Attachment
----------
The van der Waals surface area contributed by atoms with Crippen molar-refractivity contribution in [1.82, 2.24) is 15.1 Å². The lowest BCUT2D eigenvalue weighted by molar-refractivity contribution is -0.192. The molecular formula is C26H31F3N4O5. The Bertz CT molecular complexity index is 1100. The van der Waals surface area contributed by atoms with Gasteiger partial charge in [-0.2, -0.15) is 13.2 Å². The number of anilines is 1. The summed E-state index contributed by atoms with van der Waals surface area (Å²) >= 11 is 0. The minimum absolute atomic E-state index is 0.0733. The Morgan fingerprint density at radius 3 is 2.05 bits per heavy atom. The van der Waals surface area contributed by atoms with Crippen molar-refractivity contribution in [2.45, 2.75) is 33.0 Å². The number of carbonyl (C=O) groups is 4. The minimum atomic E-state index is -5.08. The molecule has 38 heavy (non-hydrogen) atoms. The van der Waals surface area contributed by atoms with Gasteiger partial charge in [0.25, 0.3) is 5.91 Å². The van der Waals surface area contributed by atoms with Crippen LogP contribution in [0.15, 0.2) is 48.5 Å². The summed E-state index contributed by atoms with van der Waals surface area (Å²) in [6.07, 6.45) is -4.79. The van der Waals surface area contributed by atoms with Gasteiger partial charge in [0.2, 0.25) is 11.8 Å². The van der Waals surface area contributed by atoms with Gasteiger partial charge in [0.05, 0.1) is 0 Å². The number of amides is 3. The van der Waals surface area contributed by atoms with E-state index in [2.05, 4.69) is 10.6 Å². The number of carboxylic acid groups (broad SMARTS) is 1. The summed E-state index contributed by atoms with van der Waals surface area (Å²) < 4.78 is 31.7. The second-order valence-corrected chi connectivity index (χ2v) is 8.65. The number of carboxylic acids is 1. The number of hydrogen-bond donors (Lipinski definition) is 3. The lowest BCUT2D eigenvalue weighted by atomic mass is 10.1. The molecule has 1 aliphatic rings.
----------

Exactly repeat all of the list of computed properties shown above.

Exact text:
The van der Waals surface area contributed by atoms with Crippen molar-refractivity contribution in [1.82, 2.24) is 15.1 Å². The lowest BCUT2D eigenvalue weighted by molar-refractivity contribution is -0.192. The molecular formula is C26H31F3N4O5. The Bertz CT molecular complexity index is 1100. The van der Waals surface area contributed by atoms with Gasteiger partial charge in [-0.2, -0.15) is 13.2 Å². The number of anilines is 1. The summed E-state index contributed by atoms with van der Waals surface area (Å²) >= 11 is 0. The minimum absolute atomic E-state index is 0.0733. The Morgan fingerprint density at radius 3 is 2.05 bits per heavy atom. The van der Waals surface area contributed by atoms with Crippen molar-refractivity contribution in [2.45, 2.75) is 33.0 Å². The number of carbonyl (C=O) groups is 4. The minimum atomic E-state index is -5.08. The molecule has 38 heavy (non-hydrogen) atoms. The van der Waals surface area contributed by atoms with Gasteiger partial charge in [0.25, 0.3) is 5.91 Å². The van der Waals surface area contributed by atoms with Crippen LogP contribution in [0.15, 0.2) is 48.5 Å². The summed E-state index contributed by atoms with van der Waals surface area (Å²) in [6.07, 6.45) is -4.79. The van der Waals surface area contributed by atoms with Gasteiger partial charge in [0.2, 0.25) is 11.8 Å². The van der Waals surface area contributed by atoms with Gasteiger partial charge in [0.05, 0.1) is 0 Å². The number of amides is 3. The van der Waals surface area contributed by atoms with E-state index in [2.05, 4.69) is 10.6 Å². The number of carboxylic acid groups (broad SMARTS) is 1. The summed E-state index contributed by atoms with van der Waals surface area (Å²) < 4.78 is 31.7. The second-order valence-corrected chi connectivity index (χ2v) is 8.65. The number of carboxylic acids is 1. The number of hydrogen-bond donors (Lipinski definition) is 3. The lowest BCUT2D eigenvalue weighted by atomic mass is 10.1. The molecule has 1 aliphatic rings.